INDIANAPOLIS — Every night this month, on just about every TV channel around here, Danny Sullivan does his "This is how I won the Indy 500" trick, a 360-degree spin in front of Mario Andretti that defies logic, racing luck or traction.
Every time you see it, the feeling is the same: It can't be true. No one spins at close to 200 m.p.h., comes out heading in the right direction, and wins the world's most important race against no less than the great Andretti himself.
Sullivan has been in a spin ever since.
"My life will never be the same since I won the 500, that's for sure," Sullivan said in a quiet moment while preparing to defend his Indianapolis 500 title next Sunday.
No one's life is ever the same after winning the Indianapolis 500, but on the other hand, no winner's life has ever been like Danny Sullivan's, either.
Sullivan has taken the Borg-Warner trophy, the diamond-studded ring, the back-to-back swigs of milk and his sponsor's beer, and all the adulation given a champion and parlayed them into a year-long personal appearance.
Always with a captivating smile that comes as easily as recovering a spinning race car; always lit up by a pair of penetrating hazel eyes that can melt anyone from across a room or spot an unseen hole on a track clogged with race cars, and a set of teeth that are right out of a toothpaste commercial; always with a hint of a swagger, a heritage perhaps from his Kentucky upbringing, a modern day Rhett Butler.
"I work at my image," Sullivan said matter-of-factly. "I wanted to push into areas where race drivers had never ventured. I think of myself as one of today's new breed of race driver. Sponsors have become extremely important in our sport and they want more than a race driver, they want a face out in front that is recognizable and available.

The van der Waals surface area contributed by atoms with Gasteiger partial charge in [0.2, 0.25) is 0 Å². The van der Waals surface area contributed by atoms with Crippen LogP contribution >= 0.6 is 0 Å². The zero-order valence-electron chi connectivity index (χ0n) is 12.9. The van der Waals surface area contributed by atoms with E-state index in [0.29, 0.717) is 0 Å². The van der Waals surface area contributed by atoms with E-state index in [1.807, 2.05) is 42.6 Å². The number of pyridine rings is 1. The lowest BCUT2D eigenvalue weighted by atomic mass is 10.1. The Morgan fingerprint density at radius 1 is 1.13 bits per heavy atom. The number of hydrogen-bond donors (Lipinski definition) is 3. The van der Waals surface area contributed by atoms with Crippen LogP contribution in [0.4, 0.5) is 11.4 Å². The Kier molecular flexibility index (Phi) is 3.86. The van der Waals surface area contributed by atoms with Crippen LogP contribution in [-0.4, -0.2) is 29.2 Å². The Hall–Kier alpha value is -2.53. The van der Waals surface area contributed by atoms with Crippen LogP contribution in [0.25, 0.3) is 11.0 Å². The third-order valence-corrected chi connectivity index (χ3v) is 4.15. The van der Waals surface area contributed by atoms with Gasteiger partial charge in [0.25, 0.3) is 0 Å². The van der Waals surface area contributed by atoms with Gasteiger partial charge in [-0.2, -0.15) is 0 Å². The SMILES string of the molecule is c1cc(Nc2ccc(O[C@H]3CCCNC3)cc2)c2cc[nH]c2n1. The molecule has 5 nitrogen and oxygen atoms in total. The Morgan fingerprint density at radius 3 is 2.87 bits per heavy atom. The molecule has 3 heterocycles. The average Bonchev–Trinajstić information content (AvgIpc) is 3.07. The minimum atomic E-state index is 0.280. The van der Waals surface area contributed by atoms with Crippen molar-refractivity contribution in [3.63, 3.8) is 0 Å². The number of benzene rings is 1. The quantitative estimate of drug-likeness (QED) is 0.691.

"Look at it another way. What if I got hurt and my racing career suddenly ended. I'm 36 years old and have no college degree. I need other things to fall back on when my racing days are over. What race driver my age could retire at my life style?"
On the other hand, what other race driver could survive his life style. Sullivan's image has been exploited in Playgirl, Penthouse and People magazines as a Hollywood playboy. True, he has partied with Christie Brinkley, Cheech and Chong and Catherine Bach. He has been linked romantically in the gossip columns with Susan Anton, Victoria Principal and Princess Caroline of Monaco. You can find James Garner, Paul Newman and Christopher Cross hanging around his car. But, still, the real Danny Sullivan is a workaholic.
How else could one handle what he has programed this week. Between signing autographs, posing for pictures, shaking hands and giving on-the-run interviews everywhere he goes, this is Sullivan's pre-500 schedule:
Today--Fly to Chicago to appear for three hours at his sponsor's Miller American booth at the National Restaurant Owners convention. Tape interview with Bill Macatee of the "Today Show" for a series on star athletes, including baseball's Dwight Gooden, basketball's Michael Jordan and skating's Debi Thomas.
Tuesday--Fly to New York to appear on David Letterman's late night talk show. Meet with a Brian Grazer Production Co. representative about possible TV show. Profile interview with Newsweek.
Wednesday--Appear on "CBS Morning News." Interview with People magazine for feature on Most Eligible Bachelors in America. Fly back to Indianapolis for Indiana National Bank reception and taping for CBS's "West 57th St." show.
Thursday--Carburetion day at the Speedway for final shakedown of Cosworth-powered March he will drive on Sunday. Cameo appearances at Miller infield party in the afternoon and Front Row dinner in evening with teammate Rick Mears, the pole-sitter, and Michael Andretti.
Friday--Up early for ABC's "Good Morning America" show from the Speedway. Attend Queen's Ball, a black-tie affair at the Convention Center.
Saturday--Attend drivers' meeting at the Speedway. Ride in 500 Festival parade through downtown Indianapolis. Have quiet dinner with team owner Roger Penske and team drivers Mears and Al Unser.
"It is a little bit of madness, isn't it?" he said, grinning that infectious smile after outlining his schedule.
After a race, most drivers like to wind down, relaxing at home, playing golf, going fishing or just sitting around tugging on a beer.
Not Sullivan. He runs as fast after a race as he does in it.
Take the 24 Hours of Daytona, for instance.